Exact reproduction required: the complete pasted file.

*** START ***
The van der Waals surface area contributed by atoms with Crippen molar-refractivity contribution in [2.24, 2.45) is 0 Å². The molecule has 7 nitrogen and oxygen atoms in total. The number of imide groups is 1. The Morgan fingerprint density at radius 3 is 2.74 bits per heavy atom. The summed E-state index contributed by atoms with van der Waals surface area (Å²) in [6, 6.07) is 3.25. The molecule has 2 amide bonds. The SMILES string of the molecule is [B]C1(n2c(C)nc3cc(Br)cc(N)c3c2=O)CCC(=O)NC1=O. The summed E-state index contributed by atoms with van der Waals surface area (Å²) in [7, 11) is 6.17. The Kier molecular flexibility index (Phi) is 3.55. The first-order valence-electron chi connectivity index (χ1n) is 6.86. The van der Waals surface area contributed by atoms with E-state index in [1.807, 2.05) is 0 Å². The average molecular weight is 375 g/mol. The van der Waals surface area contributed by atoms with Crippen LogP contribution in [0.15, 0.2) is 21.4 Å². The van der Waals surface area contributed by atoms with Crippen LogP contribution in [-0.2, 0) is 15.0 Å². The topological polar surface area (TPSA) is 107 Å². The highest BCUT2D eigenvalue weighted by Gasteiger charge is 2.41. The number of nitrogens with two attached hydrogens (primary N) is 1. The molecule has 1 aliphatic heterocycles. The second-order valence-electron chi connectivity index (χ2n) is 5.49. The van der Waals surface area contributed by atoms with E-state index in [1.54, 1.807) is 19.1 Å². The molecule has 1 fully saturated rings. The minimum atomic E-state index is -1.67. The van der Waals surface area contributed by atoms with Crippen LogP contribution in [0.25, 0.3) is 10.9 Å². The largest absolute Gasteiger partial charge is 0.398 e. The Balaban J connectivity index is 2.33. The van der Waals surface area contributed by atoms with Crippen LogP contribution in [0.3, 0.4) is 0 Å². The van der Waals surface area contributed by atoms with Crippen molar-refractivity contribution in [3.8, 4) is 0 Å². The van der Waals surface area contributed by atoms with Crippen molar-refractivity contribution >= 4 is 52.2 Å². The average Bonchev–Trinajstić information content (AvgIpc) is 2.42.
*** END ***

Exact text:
The van der Waals surface area contributed by atoms with Crippen molar-refractivity contribution in [2.24, 2.45) is 0 Å². The molecule has 7 nitrogen and oxygen atoms in total. The number of imide groups is 1. The Morgan fingerprint density at radius 3 is 2.74 bits per heavy atom. The summed E-state index contributed by atoms with van der Waals surface area (Å²) in [6, 6.07) is 3.25. The molecule has 2 amide bonds. The SMILES string of the molecule is [B]C1(n2c(C)nc3cc(Br)cc(N)c3c2=O)CCC(=O)NC1=O. The summed E-state index contributed by atoms with van der Waals surface area (Å²) in [7, 11) is 6.17. The Kier molecular flexibility index (Phi) is 3.55. The first-order valence-electron chi connectivity index (χ1n) is 6.86. The van der Waals surface area contributed by atoms with E-state index in [1.807, 2.05) is 0 Å². The average molecular weight is 375 g/mol. The van der Waals surface area contributed by atoms with Crippen LogP contribution in [0.15, 0.2) is 21.4 Å². The van der Waals surface area contributed by atoms with Crippen LogP contribution in [-0.2, 0) is 15.0 Å². The topological polar surface area (TPSA) is 107 Å². The highest BCUT2D eigenvalue weighted by Gasteiger charge is 2.41. The number of nitrogens with two attached hydrogens (primary N) is 1. The molecule has 1 aliphatic heterocycles. The second-order valence-electron chi connectivity index (χ2n) is 5.49. The van der Waals surface area contributed by atoms with E-state index in [1.54, 1.807) is 19.1 Å². The molecule has 1 fully saturated rings. The minimum atomic E-state index is -1.67. The van der Waals surface area contributed by atoms with Crippen LogP contribution in [0.25, 0.3) is 10.9 Å². The largest absolute Gasteiger partial charge is 0.398 e. The Balaban J connectivity index is 2.33. The van der Waals surface area contributed by atoms with Crippen LogP contribution in [0.3, 0.4) is 0 Å². The van der Waals surface area contributed by atoms with Crippen molar-refractivity contribution in [3.8, 4) is 0 Å². The van der Waals surface area contributed by atoms with Crippen molar-refractivity contribution >= 4 is 52.2 Å². The average Bonchev–Trinajstić information content (AvgIpc) is 2.42.